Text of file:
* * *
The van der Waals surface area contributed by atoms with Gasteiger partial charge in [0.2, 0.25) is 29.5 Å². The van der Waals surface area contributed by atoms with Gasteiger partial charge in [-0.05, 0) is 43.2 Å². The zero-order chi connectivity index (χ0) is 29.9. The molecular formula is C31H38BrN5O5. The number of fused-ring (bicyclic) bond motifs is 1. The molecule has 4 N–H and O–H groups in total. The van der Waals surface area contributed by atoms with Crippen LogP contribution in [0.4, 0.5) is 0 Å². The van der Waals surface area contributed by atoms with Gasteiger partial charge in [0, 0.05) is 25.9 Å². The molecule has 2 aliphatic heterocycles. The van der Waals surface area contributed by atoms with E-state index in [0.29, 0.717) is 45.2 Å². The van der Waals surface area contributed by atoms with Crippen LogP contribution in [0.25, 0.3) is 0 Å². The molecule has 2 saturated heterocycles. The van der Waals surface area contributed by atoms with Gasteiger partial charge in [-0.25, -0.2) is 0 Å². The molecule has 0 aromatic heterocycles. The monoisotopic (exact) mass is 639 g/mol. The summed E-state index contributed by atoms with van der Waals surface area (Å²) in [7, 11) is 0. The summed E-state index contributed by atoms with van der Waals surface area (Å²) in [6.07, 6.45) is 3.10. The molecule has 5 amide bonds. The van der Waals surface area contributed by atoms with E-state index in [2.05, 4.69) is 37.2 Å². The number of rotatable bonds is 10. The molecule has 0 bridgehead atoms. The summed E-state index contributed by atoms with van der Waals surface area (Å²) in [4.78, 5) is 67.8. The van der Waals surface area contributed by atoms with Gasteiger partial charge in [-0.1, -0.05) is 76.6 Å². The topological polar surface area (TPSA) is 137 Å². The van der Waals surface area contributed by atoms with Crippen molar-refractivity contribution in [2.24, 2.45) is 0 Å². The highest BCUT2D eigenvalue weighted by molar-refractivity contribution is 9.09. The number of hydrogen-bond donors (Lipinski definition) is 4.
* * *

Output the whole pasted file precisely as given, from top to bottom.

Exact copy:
The van der Waals surface area contributed by atoms with Gasteiger partial charge in [0.2, 0.25) is 29.5 Å². The van der Waals surface area contributed by atoms with Gasteiger partial charge in [-0.05, 0) is 43.2 Å². The zero-order chi connectivity index (χ0) is 29.9. The molecular formula is C31H38BrN5O5. The number of fused-ring (bicyclic) bond motifs is 1. The molecule has 4 N–H and O–H groups in total. The van der Waals surface area contributed by atoms with Crippen LogP contribution in [0.4, 0.5) is 0 Å². The van der Waals surface area contributed by atoms with Gasteiger partial charge in [0, 0.05) is 25.9 Å². The molecule has 2 aliphatic heterocycles. The van der Waals surface area contributed by atoms with E-state index in [0.29, 0.717) is 45.2 Å². The van der Waals surface area contributed by atoms with Crippen LogP contribution in [0.25, 0.3) is 0 Å². The molecule has 2 saturated heterocycles. The van der Waals surface area contributed by atoms with Gasteiger partial charge in [-0.25, -0.2) is 0 Å². The molecule has 0 aromatic heterocycles. The monoisotopic (exact) mass is 639 g/mol. The summed E-state index contributed by atoms with van der Waals surface area (Å²) in [7, 11) is 0. The summed E-state index contributed by atoms with van der Waals surface area (Å²) in [6.07, 6.45) is 3.10. The molecule has 5 amide bonds. The van der Waals surface area contributed by atoms with E-state index in [2.05, 4.69) is 37.2 Å². The number of rotatable bonds is 10. The molecule has 0 bridgehead atoms. The summed E-state index contributed by atoms with van der Waals surface area (Å²) in [4.78, 5) is 67.8. The van der Waals surface area contributed by atoms with Gasteiger partial charge in [-0.1, -0.05) is 76.6 Å². The topological polar surface area (TPSA) is 137 Å². The van der Waals surface area contributed by atoms with Crippen molar-refractivity contribution in [2.24, 2.45) is 0 Å². The highest BCUT2D eigenvalue weighted by molar-refractivity contribution is 9.09. The number of hydrogen-bond donors (Lipinski definition) is 4.